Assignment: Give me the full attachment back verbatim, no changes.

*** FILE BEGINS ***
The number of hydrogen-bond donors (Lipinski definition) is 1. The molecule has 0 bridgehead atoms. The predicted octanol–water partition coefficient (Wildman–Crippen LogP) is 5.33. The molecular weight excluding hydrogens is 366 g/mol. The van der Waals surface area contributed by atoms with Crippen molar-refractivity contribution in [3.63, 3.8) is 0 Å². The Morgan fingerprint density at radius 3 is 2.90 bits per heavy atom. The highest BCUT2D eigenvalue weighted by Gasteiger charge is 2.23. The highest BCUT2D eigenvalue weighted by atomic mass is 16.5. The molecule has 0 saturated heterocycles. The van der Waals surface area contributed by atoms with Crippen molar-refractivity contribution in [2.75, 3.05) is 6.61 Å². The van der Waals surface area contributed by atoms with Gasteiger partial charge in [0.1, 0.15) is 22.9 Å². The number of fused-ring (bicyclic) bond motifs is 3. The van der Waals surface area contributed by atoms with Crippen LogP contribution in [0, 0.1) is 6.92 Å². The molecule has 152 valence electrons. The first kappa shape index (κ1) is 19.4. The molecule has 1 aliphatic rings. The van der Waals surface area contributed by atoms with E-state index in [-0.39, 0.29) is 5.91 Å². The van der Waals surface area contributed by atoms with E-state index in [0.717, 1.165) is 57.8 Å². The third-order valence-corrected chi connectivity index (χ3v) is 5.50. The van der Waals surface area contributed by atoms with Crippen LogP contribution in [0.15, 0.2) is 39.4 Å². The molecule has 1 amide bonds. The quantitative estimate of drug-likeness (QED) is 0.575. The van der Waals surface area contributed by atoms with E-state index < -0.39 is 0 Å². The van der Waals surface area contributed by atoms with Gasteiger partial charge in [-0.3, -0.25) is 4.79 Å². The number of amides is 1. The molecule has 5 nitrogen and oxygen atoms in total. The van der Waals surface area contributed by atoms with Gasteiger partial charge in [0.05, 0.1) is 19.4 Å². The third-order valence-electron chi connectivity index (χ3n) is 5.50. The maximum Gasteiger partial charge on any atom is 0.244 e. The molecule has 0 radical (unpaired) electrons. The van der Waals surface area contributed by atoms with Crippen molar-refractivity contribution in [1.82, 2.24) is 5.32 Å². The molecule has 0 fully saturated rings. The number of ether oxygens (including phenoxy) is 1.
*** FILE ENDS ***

The number of hydrogen-bond donors (Lipinski definition) is 1. The molecule has 0 bridgehead atoms. The predicted octanol–water partition coefficient (Wildman–Crippen LogP) is 5.33. The molecular weight excluding hydrogens is 366 g/mol. The van der Waals surface area contributed by atoms with Crippen molar-refractivity contribution in [3.63, 3.8) is 0 Å². The Morgan fingerprint density at radius 3 is 2.90 bits per heavy atom. The highest BCUT2D eigenvalue weighted by Gasteiger charge is 2.23. The highest BCUT2D eigenvalue weighted by atomic mass is 16.5. The molecule has 0 saturated heterocycles. The van der Waals surface area contributed by atoms with Crippen molar-refractivity contribution in [2.75, 3.05) is 6.61 Å². The van der Waals surface area contributed by atoms with Gasteiger partial charge in [0.1, 0.15) is 22.9 Å². The number of fused-ring (bicyclic) bond motifs is 3. The van der Waals surface area contributed by atoms with Crippen LogP contribution in [0, 0.1) is 6.92 Å². The molecule has 152 valence electrons. The first kappa shape index (κ1) is 19.4. The molecule has 1 aliphatic rings. The van der Waals surface area contributed by atoms with E-state index in [-0.39, 0.29) is 5.91 Å². The van der Waals surface area contributed by atoms with E-state index in [0.717, 1.165) is 57.8 Å². The third-order valence-corrected chi connectivity index (χ3v) is 5.50. The van der Waals surface area contributed by atoms with Crippen LogP contribution in [0.15, 0.2) is 39.4 Å². The molecule has 1 amide bonds. The quantitative estimate of drug-likeness (QED) is 0.575. The van der Waals surface area contributed by atoms with E-state index < -0.39 is 0 Å². The van der Waals surface area contributed by atoms with Gasteiger partial charge in [-0.3, -0.25) is 4.79 Å². The number of amides is 1. The molecule has 5 nitrogen and oxygen atoms in total. The van der Waals surface area contributed by atoms with Gasteiger partial charge in [0.05, 0.1) is 19.4 Å². The third-order valence-electron chi connectivity index (χ3n) is 5.50. The maximum Gasteiger partial charge on any atom is 0.244 e. The molecule has 0 radical (unpaired) electrons. The van der Waals surface area contributed by atoms with Crippen molar-refractivity contribution in [1.82, 2.24) is 5.32 Å². The molecule has 0 fully saturated rings. The number of ether oxygens (including phenoxy) is 1.